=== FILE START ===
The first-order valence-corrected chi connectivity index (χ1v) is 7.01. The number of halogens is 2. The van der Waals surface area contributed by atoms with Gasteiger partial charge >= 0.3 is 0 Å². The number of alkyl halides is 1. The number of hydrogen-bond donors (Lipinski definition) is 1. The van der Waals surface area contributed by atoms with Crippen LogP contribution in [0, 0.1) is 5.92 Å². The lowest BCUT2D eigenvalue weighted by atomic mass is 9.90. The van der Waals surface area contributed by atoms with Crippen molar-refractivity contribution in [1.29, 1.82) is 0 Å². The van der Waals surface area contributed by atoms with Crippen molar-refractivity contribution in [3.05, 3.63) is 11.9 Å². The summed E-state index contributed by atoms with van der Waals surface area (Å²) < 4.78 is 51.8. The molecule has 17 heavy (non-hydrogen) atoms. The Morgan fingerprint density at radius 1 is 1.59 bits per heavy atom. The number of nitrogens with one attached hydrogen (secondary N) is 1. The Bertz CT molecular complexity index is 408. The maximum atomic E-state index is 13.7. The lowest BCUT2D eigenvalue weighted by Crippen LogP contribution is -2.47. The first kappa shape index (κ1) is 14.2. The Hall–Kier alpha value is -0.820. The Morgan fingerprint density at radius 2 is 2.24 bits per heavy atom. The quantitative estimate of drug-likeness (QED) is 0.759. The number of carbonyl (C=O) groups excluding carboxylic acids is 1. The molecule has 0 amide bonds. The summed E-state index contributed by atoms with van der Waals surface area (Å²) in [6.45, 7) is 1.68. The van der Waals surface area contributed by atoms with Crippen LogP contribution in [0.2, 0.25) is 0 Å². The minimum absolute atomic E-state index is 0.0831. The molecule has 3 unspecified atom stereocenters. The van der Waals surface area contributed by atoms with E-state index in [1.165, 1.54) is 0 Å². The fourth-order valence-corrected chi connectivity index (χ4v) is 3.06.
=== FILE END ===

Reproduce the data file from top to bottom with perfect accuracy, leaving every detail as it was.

The first-order valence-corrected chi connectivity index (χ1v) is 7.01. The number of halogens is 2. The van der Waals surface area contributed by atoms with Gasteiger partial charge >= 0.3 is 0 Å². The number of alkyl halides is 1. The number of hydrogen-bond donors (Lipinski definition) is 1. The van der Waals surface area contributed by atoms with Crippen LogP contribution in [0, 0.1) is 5.92 Å². The lowest BCUT2D eigenvalue weighted by atomic mass is 9.90. The van der Waals surface area contributed by atoms with Crippen molar-refractivity contribution in [1.29, 1.82) is 0 Å². The van der Waals surface area contributed by atoms with Crippen molar-refractivity contribution in [3.05, 3.63) is 11.9 Å². The summed E-state index contributed by atoms with van der Waals surface area (Å²) < 4.78 is 51.8. The molecule has 17 heavy (non-hydrogen) atoms. The Morgan fingerprint density at radius 1 is 1.59 bits per heavy atom. The number of nitrogens with one attached hydrogen (secondary N) is 1. The Bertz CT molecular complexity index is 408. The maximum atomic E-state index is 13.7. The lowest BCUT2D eigenvalue weighted by Crippen LogP contribution is -2.47. The first kappa shape index (κ1) is 14.2. The Hall–Kier alpha value is -0.820. The Morgan fingerprint density at radius 2 is 2.24 bits per heavy atom. The quantitative estimate of drug-likeness (QED) is 0.759. The number of carbonyl (C=O) groups excluding carboxylic acids is 1. The molecule has 0 amide bonds. The summed E-state index contributed by atoms with van der Waals surface area (Å²) in [6.45, 7) is 1.68. The van der Waals surface area contributed by atoms with Crippen LogP contribution in [0.2, 0.25) is 0 Å². The minimum absolute atomic E-state index is 0.0831. The molecule has 3 unspecified atom stereocenters. The van der Waals surface area contributed by atoms with E-state index in [1.165, 1.54) is 0 Å². The fourth-order valence-corrected chi connectivity index (χ4v) is 3.06.